The coins of the Netherlands Indies (now Indonesia) were supplemented with regular Dutch coins of 1/2, 1 and 2-1/2 gulden. In fact, practically all half gulden coins ended up in the Netherlands Indies. Similarly, coins of Curaçao/Netherlands Antilles circulated alongside regular Dutch coins. In both cases, the situation lasted until the second world war.

Peter

Netherlands Antilles apparently had no coins of their own until the 1950s, so I assume you mean Curaçao - a name I have never heard pronounced, but I gather it would sound like "cure a show" in English.
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Offline <k>

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Re: Local short sets supplemented by overseas full sets
« Reply #6 on: November 13, 2011, 01:43:56 AM »
Did British copper circulate alongside the NZ silver issues?

I assume that must have been the case, since the first NZ ½d and 1d were dated 1940 (though they were actually issued in 1939, according to forum member translateltd), but the rest of the NZ set was first issued in 1933.
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Offline Figleaf

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Re: Local short sets supplemented by overseas full sets
« Reply #7 on: November 13, 2011, 02:26:09 AM »
Curaçao is the largest island of the Netherlands Antilles. I guess my dear compatriots though that you need a correct name for the Dutch (like the Netherlands) and a funny name for the foreigners (like Holland) ::)

You can hear how the name is pronounced by clicking on the sound link in the first sentence here.

Peter
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Offline chrisild

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Re: Local short sets supplemented by overseas full sets
« Reply #8 on: November 13, 2011, 12:15:15 PM »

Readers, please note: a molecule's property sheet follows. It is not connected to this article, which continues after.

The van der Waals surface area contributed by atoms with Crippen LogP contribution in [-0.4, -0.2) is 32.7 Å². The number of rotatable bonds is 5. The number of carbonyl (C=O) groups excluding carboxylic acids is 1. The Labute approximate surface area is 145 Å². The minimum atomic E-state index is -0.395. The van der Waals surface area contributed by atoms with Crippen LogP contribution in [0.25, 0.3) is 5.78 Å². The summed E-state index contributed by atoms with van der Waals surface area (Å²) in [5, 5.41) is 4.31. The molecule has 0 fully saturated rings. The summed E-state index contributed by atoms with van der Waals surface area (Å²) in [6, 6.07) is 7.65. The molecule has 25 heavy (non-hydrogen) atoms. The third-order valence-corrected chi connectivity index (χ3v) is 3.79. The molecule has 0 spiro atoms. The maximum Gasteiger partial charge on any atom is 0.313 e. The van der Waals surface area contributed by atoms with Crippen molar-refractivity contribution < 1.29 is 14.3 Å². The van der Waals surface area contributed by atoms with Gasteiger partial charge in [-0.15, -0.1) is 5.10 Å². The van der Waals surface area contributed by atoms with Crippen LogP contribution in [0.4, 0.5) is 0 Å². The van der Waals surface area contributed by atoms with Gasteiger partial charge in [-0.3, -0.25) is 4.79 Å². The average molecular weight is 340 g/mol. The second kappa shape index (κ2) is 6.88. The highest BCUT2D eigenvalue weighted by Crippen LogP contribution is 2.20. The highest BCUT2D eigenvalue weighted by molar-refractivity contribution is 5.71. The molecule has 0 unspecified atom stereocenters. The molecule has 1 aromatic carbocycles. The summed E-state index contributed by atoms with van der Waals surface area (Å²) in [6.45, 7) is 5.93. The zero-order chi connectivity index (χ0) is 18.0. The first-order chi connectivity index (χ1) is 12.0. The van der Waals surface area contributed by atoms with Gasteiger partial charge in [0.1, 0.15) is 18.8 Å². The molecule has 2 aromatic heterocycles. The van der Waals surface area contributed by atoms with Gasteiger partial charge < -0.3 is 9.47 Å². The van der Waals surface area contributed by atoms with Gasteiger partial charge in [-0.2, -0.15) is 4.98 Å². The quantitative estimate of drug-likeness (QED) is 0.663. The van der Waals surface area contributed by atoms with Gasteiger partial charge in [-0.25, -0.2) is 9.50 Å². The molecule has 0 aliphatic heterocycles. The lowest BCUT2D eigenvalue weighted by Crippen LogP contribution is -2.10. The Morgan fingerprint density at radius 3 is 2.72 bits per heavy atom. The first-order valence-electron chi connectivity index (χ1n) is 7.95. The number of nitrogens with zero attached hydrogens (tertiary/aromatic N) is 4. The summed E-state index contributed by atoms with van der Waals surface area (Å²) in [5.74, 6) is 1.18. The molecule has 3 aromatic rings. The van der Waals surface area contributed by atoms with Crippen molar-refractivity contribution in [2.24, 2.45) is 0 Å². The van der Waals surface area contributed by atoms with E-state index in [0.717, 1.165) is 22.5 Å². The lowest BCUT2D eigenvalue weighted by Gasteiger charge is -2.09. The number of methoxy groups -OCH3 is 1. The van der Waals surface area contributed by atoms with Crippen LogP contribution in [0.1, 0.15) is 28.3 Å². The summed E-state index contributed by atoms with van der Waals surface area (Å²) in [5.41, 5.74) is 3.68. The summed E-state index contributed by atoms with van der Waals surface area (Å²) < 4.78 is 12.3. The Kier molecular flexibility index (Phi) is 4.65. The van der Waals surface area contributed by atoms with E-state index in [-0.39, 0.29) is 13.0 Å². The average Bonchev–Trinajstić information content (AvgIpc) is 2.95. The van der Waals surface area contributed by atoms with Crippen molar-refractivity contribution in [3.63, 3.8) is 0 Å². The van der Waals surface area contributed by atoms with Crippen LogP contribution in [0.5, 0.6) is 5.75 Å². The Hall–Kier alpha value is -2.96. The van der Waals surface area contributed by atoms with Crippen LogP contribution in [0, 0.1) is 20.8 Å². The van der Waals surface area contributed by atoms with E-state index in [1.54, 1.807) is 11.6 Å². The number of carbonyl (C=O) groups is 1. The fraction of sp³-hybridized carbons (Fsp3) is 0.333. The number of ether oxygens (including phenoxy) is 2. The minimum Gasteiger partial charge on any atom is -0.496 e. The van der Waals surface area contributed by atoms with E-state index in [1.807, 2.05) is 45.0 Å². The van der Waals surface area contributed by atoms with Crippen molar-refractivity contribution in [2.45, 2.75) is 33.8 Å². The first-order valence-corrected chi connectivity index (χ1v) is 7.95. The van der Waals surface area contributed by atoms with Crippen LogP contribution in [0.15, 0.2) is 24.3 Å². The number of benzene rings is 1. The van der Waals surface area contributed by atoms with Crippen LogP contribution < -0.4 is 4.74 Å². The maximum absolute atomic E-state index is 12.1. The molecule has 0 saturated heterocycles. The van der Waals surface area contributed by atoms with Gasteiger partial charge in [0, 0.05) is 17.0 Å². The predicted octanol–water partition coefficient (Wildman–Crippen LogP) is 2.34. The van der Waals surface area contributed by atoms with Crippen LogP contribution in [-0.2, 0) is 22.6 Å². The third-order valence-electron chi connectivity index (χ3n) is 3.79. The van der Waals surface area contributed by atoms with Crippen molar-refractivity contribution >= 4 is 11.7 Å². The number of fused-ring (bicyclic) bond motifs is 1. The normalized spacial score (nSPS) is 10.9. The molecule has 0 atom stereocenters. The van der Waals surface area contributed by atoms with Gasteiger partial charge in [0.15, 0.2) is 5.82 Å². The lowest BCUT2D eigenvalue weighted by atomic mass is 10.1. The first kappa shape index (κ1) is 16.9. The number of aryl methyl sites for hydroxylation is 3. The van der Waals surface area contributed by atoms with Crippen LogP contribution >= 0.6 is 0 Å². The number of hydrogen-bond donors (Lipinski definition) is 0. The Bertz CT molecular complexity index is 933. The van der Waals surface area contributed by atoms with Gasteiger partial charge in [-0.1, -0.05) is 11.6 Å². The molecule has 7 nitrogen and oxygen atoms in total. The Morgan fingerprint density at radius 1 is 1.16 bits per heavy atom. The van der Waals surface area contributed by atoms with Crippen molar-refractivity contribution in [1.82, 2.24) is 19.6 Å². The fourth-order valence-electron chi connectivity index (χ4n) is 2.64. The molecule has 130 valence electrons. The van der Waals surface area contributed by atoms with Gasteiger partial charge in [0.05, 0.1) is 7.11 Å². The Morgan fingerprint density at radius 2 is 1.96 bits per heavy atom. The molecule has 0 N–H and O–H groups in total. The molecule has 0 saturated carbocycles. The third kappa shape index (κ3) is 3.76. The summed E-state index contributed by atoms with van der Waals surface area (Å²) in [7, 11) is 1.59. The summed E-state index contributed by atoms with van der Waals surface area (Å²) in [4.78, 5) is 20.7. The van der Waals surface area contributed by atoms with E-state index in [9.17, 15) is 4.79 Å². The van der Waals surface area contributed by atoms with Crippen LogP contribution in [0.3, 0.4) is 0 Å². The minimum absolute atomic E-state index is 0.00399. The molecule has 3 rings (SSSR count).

Even if you have never heard of the island, you may have heard about the liquor. 8) Here are three ways to pronounce the name: Dutch, Papiamento and German. http://www.forvo.com/word/curaçao/ Guess that English speakers would, if I may vary coffeetime's suggestion, say "cure a sow" ...

As for the name change, from what I know, Curaçao (the name of the biggest island) was in "colonial" times also used as a collective term that covered Bonaire, Aruba, etc. as well. Around 1950 the area got more autonomy (Eilandenregeling) and a new name which was then used for about 60 years.

Cannot add any new "short sets" though, sorry.

Christian

Offline <k>

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Re: Local short sets supplemented by overseas full sets
« Reply #9 on: November 13, 2011, 12:29:35 PM »
you may have heard about the liquor.

Never had, but apparently it's also a liqueur, but never a lacquer. Dyslexics, beware!
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Offline villa66

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Re: Local short sets supplemented by overseas full sets
« Reply #10 on: November 14, 2011, 01:37:56 AM »
I first heard "Curacao" prounounced on TV documentaries or news shorts about the ill-fated British cruiser of that name.

v.

translateltd

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Re: Local short sets supplemented by overseas full sets
« Reply #11 on: November 14, 2011, 09:53:16 AM »
I assume that must have been the case, since the first NZ ½d and 1d were dated 1940 (though they were actually issued in 1939, according to forum member translateltd), but the rest of the NZ set was first issued in 1933.

Yes, and Australian issues were used here too.


Offline <k>

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Re: Local short sets supplemented by overseas full sets
« Reply #12 on: November 14, 2011, 01:24:46 PM »
Yes, and Australian issues were used here too.



But for how long after NZ started issuing its own coinage in 1933? Until decimalisation? Apparently the creation of New Zealand coinage was partly due to "coin-smuggling" of silver coins from NZ to Australia and the UK. Presumably the coins being smuggled were either British or Australian - or both? I've never really understood the economic reasons behind this smuggling - sounds like an interesting story.